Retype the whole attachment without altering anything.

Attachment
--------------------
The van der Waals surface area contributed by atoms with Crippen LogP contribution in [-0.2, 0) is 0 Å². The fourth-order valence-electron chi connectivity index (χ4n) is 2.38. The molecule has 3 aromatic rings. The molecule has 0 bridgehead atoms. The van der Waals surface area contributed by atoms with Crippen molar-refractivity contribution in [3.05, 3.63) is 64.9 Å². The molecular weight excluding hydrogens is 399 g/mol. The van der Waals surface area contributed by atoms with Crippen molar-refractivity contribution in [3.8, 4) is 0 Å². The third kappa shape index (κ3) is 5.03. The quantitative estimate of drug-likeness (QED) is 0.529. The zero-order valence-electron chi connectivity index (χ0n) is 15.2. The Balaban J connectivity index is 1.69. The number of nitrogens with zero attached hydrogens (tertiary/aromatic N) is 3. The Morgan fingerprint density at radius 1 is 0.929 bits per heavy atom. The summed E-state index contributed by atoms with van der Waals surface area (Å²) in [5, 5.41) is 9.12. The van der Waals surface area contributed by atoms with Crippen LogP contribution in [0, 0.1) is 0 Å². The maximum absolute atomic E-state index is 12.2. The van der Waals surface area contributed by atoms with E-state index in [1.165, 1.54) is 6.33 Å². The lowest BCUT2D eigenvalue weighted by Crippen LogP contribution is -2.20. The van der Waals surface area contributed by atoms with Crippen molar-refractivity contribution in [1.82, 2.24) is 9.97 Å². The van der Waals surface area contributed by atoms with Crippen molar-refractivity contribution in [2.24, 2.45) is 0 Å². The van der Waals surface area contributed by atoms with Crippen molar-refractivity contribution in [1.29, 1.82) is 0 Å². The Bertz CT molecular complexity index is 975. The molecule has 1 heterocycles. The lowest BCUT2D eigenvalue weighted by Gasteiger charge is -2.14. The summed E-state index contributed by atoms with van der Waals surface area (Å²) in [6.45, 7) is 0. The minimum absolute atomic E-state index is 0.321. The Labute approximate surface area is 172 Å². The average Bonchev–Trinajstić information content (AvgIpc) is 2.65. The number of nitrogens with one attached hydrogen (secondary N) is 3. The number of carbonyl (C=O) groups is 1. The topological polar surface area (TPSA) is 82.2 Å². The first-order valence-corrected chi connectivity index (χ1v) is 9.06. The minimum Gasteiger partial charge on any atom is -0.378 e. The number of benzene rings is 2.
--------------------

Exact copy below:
The van der Waals surface area contributed by atoms with Crippen LogP contribution in [-0.2, 0) is 0 Å². The fourth-order valence-electron chi connectivity index (χ4n) is 2.38. The molecule has 3 aromatic rings. The molecule has 0 bridgehead atoms. The van der Waals surface area contributed by atoms with Crippen molar-refractivity contribution in [3.05, 3.63) is 64.9 Å². The molecular weight excluding hydrogens is 399 g/mol. The van der Waals surface area contributed by atoms with Crippen molar-refractivity contribution in [3.8, 4) is 0 Å². The third kappa shape index (κ3) is 5.03. The quantitative estimate of drug-likeness (QED) is 0.529. The zero-order valence-electron chi connectivity index (χ0n) is 15.2. The Balaban J connectivity index is 1.69. The number of nitrogens with zero attached hydrogens (tertiary/aromatic N) is 3. The Morgan fingerprint density at radius 1 is 0.929 bits per heavy atom. The summed E-state index contributed by atoms with van der Waals surface area (Å²) in [5, 5.41) is 9.12. The van der Waals surface area contributed by atoms with Crippen LogP contribution in [0, 0.1) is 0 Å². The maximum absolute atomic E-state index is 12.2. The van der Waals surface area contributed by atoms with E-state index in [1.165, 1.54) is 6.33 Å². The lowest BCUT2D eigenvalue weighted by Crippen LogP contribution is -2.20. The van der Waals surface area contributed by atoms with Crippen molar-refractivity contribution in [1.82, 2.24) is 9.97 Å². The van der Waals surface area contributed by atoms with Crippen molar-refractivity contribution in [2.24, 2.45) is 0 Å². The van der Waals surface area contributed by atoms with Crippen molar-refractivity contribution in [1.29, 1.82) is 0 Å². The Bertz CT molecular complexity index is 975. The molecule has 1 heterocycles. The lowest BCUT2D eigenvalue weighted by Gasteiger charge is -2.14. The summed E-state index contributed by atoms with van der Waals surface area (Å²) in [6.45, 7) is 0. The minimum absolute atomic E-state index is 0.321. The Labute approximate surface area is 172 Å². The average Bonchev–Trinajstić information content (AvgIpc) is 2.65. The number of nitrogens with one attached hydrogen (secondary N) is 3. The number of carbonyl (C=O) groups is 1. The topological polar surface area (TPSA) is 82.2 Å². The first-order valence-corrected chi connectivity index (χ1v) is 9.06. The minimum Gasteiger partial charge on any atom is -0.378 e. The number of benzene rings is 2.